The revitalized Shrek Forever After tosses our ogre friend and his Far Far Away pals into another homage to It’s a Wonderful Life. Fuming once more about being domesticated and forced to deal with husband/dad responsibilities, Shrek (voice of Mike Myers) wonders what it would be like to be his old, fearsome self again. And he finds an obliging assistant in that speculation — the devious elf Rumplestiltskin (Walt Dohrn), who once lost his chance to steal the kingdom of Far Far Away thanks to Shrek’s rescue of Fiona (Cameron Diaz).
Rumplestiltskin offers Shrek one day from his carefree past, but of course there’s a catch: Once that day is over, it will be as though Shrek had never been born. And the world in which Shrek never before encountered all the other regular characters has its intrigues.
Rumplestiltskin is now the despotic king; Fiona, never freed from her curse by “true love’s kiss,” has become the freedom-fighter leader of the kingdom’s ogres; Donkey (Eddie Murphy) … well, he’s still annoying; and Puss, in the most amusingly handled development, has become Fiona’s obese house-tabby.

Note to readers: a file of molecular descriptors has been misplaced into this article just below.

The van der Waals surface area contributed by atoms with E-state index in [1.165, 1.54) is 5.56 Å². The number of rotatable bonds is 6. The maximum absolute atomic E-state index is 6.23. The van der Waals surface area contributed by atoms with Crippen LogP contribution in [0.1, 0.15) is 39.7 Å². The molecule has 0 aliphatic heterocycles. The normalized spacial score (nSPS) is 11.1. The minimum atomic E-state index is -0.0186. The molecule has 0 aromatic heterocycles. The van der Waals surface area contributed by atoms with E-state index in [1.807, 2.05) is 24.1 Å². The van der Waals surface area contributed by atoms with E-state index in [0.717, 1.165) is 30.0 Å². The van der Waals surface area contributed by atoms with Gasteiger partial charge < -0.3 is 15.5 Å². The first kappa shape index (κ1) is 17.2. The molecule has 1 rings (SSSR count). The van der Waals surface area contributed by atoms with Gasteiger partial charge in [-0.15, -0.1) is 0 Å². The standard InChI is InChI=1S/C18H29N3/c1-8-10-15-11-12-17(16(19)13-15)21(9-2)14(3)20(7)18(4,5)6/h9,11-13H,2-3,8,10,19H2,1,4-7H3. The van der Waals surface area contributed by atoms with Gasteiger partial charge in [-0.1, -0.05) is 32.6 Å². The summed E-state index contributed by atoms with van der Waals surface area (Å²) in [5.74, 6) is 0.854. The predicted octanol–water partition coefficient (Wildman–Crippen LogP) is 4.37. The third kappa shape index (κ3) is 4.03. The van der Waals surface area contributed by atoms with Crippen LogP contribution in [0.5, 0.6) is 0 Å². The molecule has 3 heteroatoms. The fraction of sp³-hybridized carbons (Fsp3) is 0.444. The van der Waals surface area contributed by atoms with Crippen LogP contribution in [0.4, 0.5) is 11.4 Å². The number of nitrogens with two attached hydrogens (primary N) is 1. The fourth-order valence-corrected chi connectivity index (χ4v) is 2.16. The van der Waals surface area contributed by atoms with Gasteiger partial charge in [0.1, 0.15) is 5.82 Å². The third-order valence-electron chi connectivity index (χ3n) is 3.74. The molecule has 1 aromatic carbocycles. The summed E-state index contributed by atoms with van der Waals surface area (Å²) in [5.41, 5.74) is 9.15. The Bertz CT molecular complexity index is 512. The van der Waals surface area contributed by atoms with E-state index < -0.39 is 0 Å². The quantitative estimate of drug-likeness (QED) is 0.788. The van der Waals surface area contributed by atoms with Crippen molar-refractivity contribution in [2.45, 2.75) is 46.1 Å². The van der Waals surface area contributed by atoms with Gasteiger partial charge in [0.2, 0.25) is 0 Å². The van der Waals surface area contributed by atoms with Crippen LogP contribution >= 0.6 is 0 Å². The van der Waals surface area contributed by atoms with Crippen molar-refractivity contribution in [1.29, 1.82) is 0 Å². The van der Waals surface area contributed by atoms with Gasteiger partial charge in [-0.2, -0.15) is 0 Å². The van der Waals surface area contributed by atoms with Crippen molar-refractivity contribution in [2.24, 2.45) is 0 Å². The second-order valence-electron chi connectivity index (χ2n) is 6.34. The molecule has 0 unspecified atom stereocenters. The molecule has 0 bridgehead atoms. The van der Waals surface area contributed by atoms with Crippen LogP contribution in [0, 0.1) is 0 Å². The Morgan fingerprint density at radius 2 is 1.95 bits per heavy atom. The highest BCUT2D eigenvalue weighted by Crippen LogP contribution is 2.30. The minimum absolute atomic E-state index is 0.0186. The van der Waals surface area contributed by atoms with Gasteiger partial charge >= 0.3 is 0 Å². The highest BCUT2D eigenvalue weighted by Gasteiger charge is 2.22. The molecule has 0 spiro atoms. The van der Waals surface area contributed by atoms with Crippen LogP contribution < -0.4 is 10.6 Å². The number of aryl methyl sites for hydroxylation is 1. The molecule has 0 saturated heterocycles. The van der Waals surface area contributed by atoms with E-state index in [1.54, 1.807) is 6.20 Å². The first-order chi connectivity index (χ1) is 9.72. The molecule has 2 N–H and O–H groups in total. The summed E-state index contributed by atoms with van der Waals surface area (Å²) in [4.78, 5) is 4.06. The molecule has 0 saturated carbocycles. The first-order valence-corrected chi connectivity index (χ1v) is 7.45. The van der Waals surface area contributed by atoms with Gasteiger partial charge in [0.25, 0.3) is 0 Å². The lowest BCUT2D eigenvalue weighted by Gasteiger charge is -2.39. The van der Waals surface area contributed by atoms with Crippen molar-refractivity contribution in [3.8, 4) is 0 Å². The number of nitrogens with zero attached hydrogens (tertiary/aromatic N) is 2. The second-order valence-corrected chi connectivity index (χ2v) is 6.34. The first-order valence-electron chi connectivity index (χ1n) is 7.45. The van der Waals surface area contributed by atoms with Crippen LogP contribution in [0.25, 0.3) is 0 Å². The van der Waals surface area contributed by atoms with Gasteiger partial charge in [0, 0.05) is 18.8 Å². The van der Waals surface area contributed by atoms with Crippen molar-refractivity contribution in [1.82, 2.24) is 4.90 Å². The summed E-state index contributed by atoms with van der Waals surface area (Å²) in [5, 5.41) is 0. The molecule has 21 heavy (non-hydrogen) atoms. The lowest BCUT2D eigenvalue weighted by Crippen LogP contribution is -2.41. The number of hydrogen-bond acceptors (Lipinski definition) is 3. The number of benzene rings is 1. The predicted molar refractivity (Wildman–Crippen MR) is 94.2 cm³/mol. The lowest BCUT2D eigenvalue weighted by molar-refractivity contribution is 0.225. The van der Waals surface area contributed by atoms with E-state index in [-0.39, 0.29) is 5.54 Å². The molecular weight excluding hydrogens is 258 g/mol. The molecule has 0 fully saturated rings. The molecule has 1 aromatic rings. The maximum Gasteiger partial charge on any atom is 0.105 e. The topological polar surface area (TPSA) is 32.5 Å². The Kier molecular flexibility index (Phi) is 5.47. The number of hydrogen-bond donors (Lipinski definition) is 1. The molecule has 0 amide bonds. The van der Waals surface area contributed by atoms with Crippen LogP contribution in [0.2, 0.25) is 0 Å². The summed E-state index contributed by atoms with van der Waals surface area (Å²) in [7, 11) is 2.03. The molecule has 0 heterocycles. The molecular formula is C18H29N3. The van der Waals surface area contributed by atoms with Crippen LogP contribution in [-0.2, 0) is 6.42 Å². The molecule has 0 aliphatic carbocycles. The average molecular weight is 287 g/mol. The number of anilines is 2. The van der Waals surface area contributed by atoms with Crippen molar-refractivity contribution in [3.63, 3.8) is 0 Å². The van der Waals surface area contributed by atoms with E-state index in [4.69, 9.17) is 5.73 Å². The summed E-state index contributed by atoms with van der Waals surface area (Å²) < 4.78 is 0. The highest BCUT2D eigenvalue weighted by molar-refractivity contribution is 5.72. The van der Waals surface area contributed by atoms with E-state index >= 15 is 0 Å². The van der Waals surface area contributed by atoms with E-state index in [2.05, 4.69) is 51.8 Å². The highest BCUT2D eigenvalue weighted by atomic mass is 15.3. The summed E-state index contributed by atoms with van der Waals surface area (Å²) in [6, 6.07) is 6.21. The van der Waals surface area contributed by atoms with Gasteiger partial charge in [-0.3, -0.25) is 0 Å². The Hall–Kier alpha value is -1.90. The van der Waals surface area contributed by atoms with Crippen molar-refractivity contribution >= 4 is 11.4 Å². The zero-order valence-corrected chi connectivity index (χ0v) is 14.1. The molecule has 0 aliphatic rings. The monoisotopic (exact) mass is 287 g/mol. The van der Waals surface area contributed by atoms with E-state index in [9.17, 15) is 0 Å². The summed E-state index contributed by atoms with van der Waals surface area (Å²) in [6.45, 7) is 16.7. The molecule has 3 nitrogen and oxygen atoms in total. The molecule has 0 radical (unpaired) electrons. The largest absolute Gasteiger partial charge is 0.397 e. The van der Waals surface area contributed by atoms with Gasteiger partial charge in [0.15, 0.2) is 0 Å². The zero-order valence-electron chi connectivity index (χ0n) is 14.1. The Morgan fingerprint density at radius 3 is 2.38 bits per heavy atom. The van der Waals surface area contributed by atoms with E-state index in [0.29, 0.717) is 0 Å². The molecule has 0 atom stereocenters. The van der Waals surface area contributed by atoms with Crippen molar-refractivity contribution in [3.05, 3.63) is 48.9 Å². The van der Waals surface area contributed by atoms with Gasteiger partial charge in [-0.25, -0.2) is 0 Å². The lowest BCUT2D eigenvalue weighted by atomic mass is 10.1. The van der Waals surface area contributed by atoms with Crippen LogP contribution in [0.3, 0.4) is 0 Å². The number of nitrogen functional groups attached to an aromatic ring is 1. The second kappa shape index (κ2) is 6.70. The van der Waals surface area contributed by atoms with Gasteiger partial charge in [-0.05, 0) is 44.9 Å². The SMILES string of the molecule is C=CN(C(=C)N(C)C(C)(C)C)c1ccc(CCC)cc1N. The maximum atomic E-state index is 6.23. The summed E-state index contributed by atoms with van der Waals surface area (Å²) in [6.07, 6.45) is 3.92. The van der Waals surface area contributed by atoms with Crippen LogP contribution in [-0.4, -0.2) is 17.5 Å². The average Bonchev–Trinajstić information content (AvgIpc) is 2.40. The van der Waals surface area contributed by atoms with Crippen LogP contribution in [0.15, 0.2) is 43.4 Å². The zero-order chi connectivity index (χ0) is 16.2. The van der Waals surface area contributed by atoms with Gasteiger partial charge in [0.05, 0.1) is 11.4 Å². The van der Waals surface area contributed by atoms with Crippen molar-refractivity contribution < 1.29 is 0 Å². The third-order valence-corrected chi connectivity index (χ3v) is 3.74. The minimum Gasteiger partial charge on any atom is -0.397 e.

Naturally, Shrek will come to realize that he has been liberated not just from the entanglements generated in the first three movies, but also from their pleasures. Shrek Forever After, on the other hand, definitely benefits from that liberation, particularly after 2007’s lumbering third installment. This is a friskier, less bombastic Shrek, one that has fun with concepts like Shrek having become such a predictable celebrity that annoying kids ask him to “do the roar.”
Fiona’s hardened personality — one formed by not having been rescued, and being required to rescue herself — works as well, providing nice tension to Shrek’s attempts to re-woo her for a saving kiss. And there’s a lot of good stuff involving Rumplestiltskin, a fuming would-be Napoleon voiced by animator Dohrn with an enthusiasm that reminds you how many great supporting characters in contemporary animation have been brought to life by non-actors.
But mostly Shrek Forever After eases back on the smug referential humor that has always driven the series. From day one it was built on swipes at Disney’s fanciful fairy tales, and that inferiority complex always felt more sad than clever. Though there are still a few of the expected anachronisms, the humor here generally isn’t about heavy-elbowed pop-culture nudging. I can’t even recall a single fart gag. Grade: B-
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